Buffer and Extraction Buffer- Definition, Components, Significance


An extraction buffer is a type of buffer solution that is used to break open cells and release their contents for further analysis. Buffer solutions are mixtures of weak acids and their conjugate bases, or weak bases and their conjugate acids, that resist changes in pH when small amounts of acid or base are added. By maintaining a constant pH, buffer solutions help to preserve the structure and function of biological molecules, such as proteins and nucleic acids, that are sensitive to changes in acidity or alkalinity.

Extraction buffers are designed to lyse (break open) cells by disrupting their membranes and solubilizing their components. Lysis can be achieved by physical methods, such as grinding, sonication, or freeze-thawing, or by chemical methods, such as detergents, chaotropic agents, or enzymes. The choice of lysis method depends on the type of cell and the target molecule of interest. For example, bacterial cells have a tough cell wall that requires mechanical or enzymatic lysis, while animal cells have a more fragile membrane that can be lysed by mild detergents.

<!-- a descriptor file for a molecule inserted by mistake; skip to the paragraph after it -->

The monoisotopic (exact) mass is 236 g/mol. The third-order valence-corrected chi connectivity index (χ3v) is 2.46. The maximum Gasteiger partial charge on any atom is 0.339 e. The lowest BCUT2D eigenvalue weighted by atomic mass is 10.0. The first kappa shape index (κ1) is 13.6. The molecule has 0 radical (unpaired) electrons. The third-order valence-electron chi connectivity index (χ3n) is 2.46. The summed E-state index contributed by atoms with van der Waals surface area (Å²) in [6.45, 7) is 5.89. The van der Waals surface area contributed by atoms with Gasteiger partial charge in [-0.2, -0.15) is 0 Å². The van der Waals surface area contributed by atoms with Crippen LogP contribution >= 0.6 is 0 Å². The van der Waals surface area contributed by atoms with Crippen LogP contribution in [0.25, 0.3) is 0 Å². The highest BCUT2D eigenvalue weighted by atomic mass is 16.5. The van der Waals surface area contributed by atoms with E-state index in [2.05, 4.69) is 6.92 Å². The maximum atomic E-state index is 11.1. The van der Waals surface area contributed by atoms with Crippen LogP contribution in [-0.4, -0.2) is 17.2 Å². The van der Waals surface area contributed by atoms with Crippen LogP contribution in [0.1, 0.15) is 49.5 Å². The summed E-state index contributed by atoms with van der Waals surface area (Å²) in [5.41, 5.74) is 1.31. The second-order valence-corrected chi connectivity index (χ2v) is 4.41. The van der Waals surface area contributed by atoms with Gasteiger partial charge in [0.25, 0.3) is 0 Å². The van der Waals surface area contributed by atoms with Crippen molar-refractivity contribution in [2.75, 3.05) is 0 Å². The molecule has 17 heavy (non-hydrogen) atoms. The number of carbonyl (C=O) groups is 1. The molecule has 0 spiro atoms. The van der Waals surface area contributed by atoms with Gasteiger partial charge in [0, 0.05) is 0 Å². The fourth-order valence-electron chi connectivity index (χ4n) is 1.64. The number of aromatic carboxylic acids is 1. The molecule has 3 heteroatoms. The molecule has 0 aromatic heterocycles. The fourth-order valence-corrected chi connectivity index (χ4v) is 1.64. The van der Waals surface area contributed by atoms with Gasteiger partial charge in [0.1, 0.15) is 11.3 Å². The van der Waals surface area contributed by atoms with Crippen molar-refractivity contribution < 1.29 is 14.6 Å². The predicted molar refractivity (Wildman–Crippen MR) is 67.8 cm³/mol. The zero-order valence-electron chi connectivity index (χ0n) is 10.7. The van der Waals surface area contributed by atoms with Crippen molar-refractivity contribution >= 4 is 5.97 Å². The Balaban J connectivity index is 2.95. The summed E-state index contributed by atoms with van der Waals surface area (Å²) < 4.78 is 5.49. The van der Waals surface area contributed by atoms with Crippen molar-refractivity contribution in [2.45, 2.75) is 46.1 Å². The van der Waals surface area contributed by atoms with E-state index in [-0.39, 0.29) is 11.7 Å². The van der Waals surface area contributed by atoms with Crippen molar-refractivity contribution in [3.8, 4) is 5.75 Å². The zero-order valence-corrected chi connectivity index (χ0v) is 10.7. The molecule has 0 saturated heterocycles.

The composition of an extraction buffer depends on the purpose of the experiment and the properties of the target molecule. Different extraction buffers may contain different salts, pH adjusters, reducing agents, enzyme inhibitors, substrates, cofactors, chelators, stabilizers, or preservatives. These components help to optimize the yield and quality of the extracted molecules by preventing degradation, aggregation, oxidation, precipitation, or contamination. Some examples of common extraction buffers are:

  • RIPA buffer: A detergent-based buffer that lyses most types of cells and solubilizes proteins and nucleic acids. It contains sodium chloride (NaCl), tris(hydroxymethyl)aminomethane (Tris), sodium deoxycholate (SDC), sodium dodecyl sulfate (SDS), ethylenediaminetetraacetic acid (EDTA), and phenylmethylsulfonyl fluoride (PMSF).
  • Tris-EDTA (TE) buffer: A mild buffer that preserves nucleic acids by chelating metal ions that can catalyze nuclease activity. It contains Tris and EDTA.
  • Phosphate-buffered saline (PBS): A physiological buffer that mimics the osmolarity and pH of biological fluids. It contains sodium phosphate (Na2HPO4), sodium chloride (NaCl), and potassium chloride (KCl).
  • Tris-buffered saline (TBS): A similar buffer to PBS but with Tris instead of phosphate. It is often used for immunological assays.
  • Sodium dodecyl sulfate-polyacrylamide gel electrophoresis (SDS-PAGE) sample buffer: A buffer that denatures proteins and coats them with negative charges for electrophoretic separation. It contains Tris, SDS, glycerol, bromophenol blue (a dye), and dithiothreitol (DTT) or b-mercaptoethanol (BME) as reducing agents.

In summary, an extraction buffer is a buffer solution that is used to break open cells and release their contents for further analysis. It helps to maintain a constant pH and to protect the extracted molecules from degradation or loss of activity. Different extraction buffers have different compositions depending on the type of cell and the target molecule of interest.